It’s nice to have someone rooting for me. I’ll try not to let you down.

      Liked by 1 person

  7. Holy hell! I didn’t know it happened again. Man Tippy get some rest. And keep in touch where you can. I hope they get things working better for you soon. You know what they say about an apple a day…

    Liked by 2 people

  8. This was really hard to read… I so hope you do take it easy. If you have to decrease blogging, I will definitely miss you. But you should take care of yourself, my friend, and I really hope you do. By the way, I’m pretty sure your head is not empty… and likewise your heart.

    Liked by 2 people

  9. “Exposure to caffeine, alcohol and certain medications.” Throw in chocolate, and I’m not sure what’s worse.

    I had a really good cardiologist. Too bad he quit last year… like my old doctor. He had a theory about my AFib that involved “pacemaker” cells in the heart firing when they thought they’d waited too long for the next signal. But he was honest that even the science of cardiology doesn’t entirely understand the electrical mechanisms of the heart, and that there’s a lot of guessing (and hand-holding). I have my own heart monitor, and I can record episodes or exercise events. My AFib is mostly associated with a low resting heart rate, and I can usually get it to go away by getting my heart rate up. For me, I suspect that more severe episodes have to do with anything that throws metabolic hormones off… viruses, stress, lack of sleep. Aspirin is enough for me to use blood as salad dressing if I nick myself while making dinner, so I’ve avoided those prescriptions that replace alcohol as a challenge to my liver.

    My brother-in-law had tachycardia treated with some procedure that used a laser to make holes in the heart wall. I never heard if the tachycardia was associated with AFib or something else, but my understanding is that it worked very well. I don’t know if that’s the “laser ablation” technique, or something else.

    Liked by 1 person

    • Well from what I’m learning, Afib has been not been researched much by medical science, so cardiologists have a difficult time understanding and treating it. Most cardiologists are technicians who don’t like to think outside the box. They consider Afib patients to be a nuisance, and are largely dismissive of us.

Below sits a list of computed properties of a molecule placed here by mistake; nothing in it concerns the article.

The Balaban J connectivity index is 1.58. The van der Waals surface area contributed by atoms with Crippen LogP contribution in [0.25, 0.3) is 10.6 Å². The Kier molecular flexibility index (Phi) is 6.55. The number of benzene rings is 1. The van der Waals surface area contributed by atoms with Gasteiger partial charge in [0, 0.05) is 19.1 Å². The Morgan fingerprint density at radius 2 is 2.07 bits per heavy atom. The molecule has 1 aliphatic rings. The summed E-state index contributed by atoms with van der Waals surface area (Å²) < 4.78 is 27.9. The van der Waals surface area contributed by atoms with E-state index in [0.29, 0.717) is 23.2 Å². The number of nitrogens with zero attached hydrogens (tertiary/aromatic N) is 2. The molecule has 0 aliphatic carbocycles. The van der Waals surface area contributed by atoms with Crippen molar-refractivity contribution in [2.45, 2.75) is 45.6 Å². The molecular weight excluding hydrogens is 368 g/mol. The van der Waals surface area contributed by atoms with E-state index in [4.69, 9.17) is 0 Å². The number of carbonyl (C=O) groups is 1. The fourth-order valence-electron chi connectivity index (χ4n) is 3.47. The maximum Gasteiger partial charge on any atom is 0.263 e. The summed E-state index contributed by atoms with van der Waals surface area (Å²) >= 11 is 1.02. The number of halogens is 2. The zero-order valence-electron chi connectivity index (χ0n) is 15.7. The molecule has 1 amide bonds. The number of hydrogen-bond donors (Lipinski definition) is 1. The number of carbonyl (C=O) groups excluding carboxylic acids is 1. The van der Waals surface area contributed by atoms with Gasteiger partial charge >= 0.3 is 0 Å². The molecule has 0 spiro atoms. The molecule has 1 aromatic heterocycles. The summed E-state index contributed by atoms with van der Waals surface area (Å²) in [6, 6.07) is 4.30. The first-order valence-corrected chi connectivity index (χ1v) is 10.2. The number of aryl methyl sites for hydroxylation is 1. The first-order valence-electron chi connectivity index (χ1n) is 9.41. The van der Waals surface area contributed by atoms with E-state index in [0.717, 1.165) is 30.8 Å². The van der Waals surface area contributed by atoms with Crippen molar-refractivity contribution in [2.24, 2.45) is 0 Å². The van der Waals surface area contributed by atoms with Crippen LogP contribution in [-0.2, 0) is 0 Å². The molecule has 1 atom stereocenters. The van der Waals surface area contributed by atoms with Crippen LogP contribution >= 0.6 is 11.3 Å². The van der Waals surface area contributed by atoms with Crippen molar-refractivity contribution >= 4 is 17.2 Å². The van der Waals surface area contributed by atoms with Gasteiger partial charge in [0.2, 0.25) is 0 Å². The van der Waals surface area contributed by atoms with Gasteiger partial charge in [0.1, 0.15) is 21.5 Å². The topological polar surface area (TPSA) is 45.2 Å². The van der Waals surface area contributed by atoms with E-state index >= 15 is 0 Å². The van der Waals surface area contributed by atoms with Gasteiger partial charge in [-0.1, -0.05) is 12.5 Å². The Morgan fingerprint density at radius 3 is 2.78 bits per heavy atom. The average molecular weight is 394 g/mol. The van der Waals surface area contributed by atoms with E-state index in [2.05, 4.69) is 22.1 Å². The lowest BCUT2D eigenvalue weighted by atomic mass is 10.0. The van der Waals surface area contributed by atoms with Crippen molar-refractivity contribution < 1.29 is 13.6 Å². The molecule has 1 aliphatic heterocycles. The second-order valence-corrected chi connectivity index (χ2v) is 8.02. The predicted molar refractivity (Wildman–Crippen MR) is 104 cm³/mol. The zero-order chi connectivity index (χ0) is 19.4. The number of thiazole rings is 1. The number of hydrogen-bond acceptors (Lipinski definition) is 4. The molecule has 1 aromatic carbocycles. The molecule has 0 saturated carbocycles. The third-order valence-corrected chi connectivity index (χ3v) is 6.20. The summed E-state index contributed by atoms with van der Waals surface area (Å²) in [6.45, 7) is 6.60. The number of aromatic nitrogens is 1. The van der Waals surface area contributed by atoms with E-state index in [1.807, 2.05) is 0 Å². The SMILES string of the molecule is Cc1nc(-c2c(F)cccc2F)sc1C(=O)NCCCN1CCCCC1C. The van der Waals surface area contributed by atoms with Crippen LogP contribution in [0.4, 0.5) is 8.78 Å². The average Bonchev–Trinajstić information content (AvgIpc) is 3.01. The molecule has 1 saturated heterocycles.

So far, what little I’ve learned in the book I just started, is that every Afib patient is different, and has different triggers that will put the heart in arrythmia. And different methods work on different patients, for restoring normal sinus rhythm. Basically we’re kind of on our own to figure out our own personal way to deal with AFib. Ablation is sometimes successful, so I want to consider it.

      Liked by 1 person

      • My old cardiologist (now retired) was always pretty attentive to me, even though I wasn’t all that pushy. Though the $4,100 check I wrote on the way out from my last visit to his office a couple of years back might explain a lot. I told him that if I drop dead after a run or a bike ride, that’s okay with me. I just don’t want to die slowly in front of a TV… my fear is a pacemaker. The last time I saw him, he did a massive evaluation… 24-hour monitor, electrocardiogram (pretty cool), max-VO and stress test on a treadmill, blood chem, and even a second opinion from another cardiologist. No dye though, since there’s a stroke risk associated. He figured I probably have some heart damage and a somewhat scarred valve, but figured my odds of dying from what’s there now are fairly slim. Expensive hand-holding.

        Liked by 1 person

        • That’s some pretty expensive hand-holding, alright. But it sounds like you got some peace of mind out it, and that’s priceless.

          I agree with you, I don’t want to die slowly in front of a TV also. What a pathetic way to spend the last years of one’s life.

          Liked by 1 person